ABC news report suggests Callide C4 will be offline for a long, long time

It seems I was mistaken … in that, after mentioning ‘no great insights today’ about 2 hours ago, there are two things to note:


(A)  With respect to my ‘Question 2’ …

With respect to those 7 Headline Questions, I see that Allan’s subsequently provided this useful illustration of the general sequence of events (for those who can read single line diagrams at least).


(A)  With respect to my ‘Question 1’ and ‘Question 7’ …

Again with respect to those 7 Headline Questions, I later found this article on the ABC news site (specifically the update from 14:13 NEM time today):


I’ve lifted out the key quotes from CS Energy, Andrew Bills (and highlighted what I think is telling):

“The casing itself was ruptured and you could see bits of the shaft — which is what spins the turbine and the generator — so you could see that damage had occurred to the actual turbine.

“We don’t know where the fire was, we don’t know what the source of the fire was, we don’t what impact the fire had.”

However, he denied reports there had been a “widespread fire” at the station.

“I just want to correct that. There was a fire on Callide C4 turbine. That has led to a catastrophic failure of the turbine which has then led to the other units tripping and the issues … that then rippled through the network.”

Whilst what’s quoted there does not really help me answer Question 1 (i.e. what happened to Callide C4) it does shed some light on potential calculations for Question 7 (i.e. what might be done, looking forwards).  Key takeaways:

1)  The unit’s going to be off for a long, long time (with the turbine visible, there’s obviously damage to the casing and highly likely also damage to the blades and/or bearings).

In my Part 4 article on Wednesday morning, I had used the MT PASA DUID Availability widget to provide an image of change in Availability profile for the units.  I had mainly been interested in seeing the (shorter term) RTS expectation for Callide B1, B2 and C3 (i.e. the others) and so had set the look-forward to only a year.

Taking another look now, including to see whether it had changed since the prognosis today, I have extended the look-ahead out till 1st January 2023 and see that:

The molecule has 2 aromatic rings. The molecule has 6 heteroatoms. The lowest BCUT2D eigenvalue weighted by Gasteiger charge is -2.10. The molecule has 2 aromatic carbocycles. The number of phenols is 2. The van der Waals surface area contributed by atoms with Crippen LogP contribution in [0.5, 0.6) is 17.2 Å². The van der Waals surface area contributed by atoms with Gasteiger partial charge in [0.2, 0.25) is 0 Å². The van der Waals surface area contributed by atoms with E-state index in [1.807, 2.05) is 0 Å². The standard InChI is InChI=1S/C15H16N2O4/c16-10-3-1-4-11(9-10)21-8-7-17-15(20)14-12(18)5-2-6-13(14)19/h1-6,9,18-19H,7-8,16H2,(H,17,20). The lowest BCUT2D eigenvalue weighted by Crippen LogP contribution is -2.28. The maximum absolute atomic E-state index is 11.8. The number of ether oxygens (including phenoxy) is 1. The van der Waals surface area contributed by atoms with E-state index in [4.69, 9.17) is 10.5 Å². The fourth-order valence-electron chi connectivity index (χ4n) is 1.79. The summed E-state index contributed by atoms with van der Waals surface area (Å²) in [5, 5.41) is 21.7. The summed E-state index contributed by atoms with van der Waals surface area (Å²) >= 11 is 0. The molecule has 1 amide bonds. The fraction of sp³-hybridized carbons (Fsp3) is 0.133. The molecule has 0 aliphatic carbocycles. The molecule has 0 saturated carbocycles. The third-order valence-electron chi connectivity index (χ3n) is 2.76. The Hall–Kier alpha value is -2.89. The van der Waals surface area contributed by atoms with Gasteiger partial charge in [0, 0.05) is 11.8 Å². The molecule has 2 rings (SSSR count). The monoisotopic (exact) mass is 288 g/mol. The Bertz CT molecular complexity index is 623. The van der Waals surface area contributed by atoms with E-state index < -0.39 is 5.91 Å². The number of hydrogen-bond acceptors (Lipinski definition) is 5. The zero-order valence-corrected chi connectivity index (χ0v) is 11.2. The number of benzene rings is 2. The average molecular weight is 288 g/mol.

(a)  There was no change in the update AEMO published for 15:00 today … though maybe there will be in a subsequent one?
(b)  Hence the current expectation is (still) for a RTS for Callide C4 at 1st June 2022:

Here’s an updated view of the ‘MT PASA DUID Availability’ widget in ez2view version 8, comparing the current run (15:00 today) with the one used in my Part 4 article (i.e. 09:00 on Wed 26th May):


Key point is – no change in expected duration or return to service (RTS)  … at this point, perhaps (if it changed, I would expect it to be longer, not shorter)!

Also note (with the other widget shown) that prices have settled down this evening.

2)  It’s going to be very expensive to fix ($100M’s) and insurance will almost certainly be involved.

About the Author

Paul McArdle
One of three founders of Global-Roam back in 2000, Paul has been CEO of the company since that time. As an author on WattClarity, Paul's focus has been to help make the electricity market more understandable.

2 Comments on "ABC news report suggests Callide C4 will be offline for a long, long time"

  1. Controversially one might question whether the repair cost is justified in a 50% and going higher renewable generation world. If, as is usually the case, insurance pays then I guess it’s a non issue, but Callie C unit 4 replacement will confirm the death sentence of some other no doubt less efficient unit.

    • The problem is that coal loving QLD is no where near 50% RE and won’t be for a long time. Indeed, QLD is struggling to maintain their 20% RE target with all the VRE curtailment that keeps occurring in the State. This failure does allow the QLD Government a bit of a politically safe out in terms of closing a unit that isn’t really required. In terms of insurance, I would be very surprised if the failure would be fully insured as there is typically a significant “excess” to be paid. Given the decision to repair the unit will be a political one, the economics of the situation don’t greatly come into the decision, even though they should.

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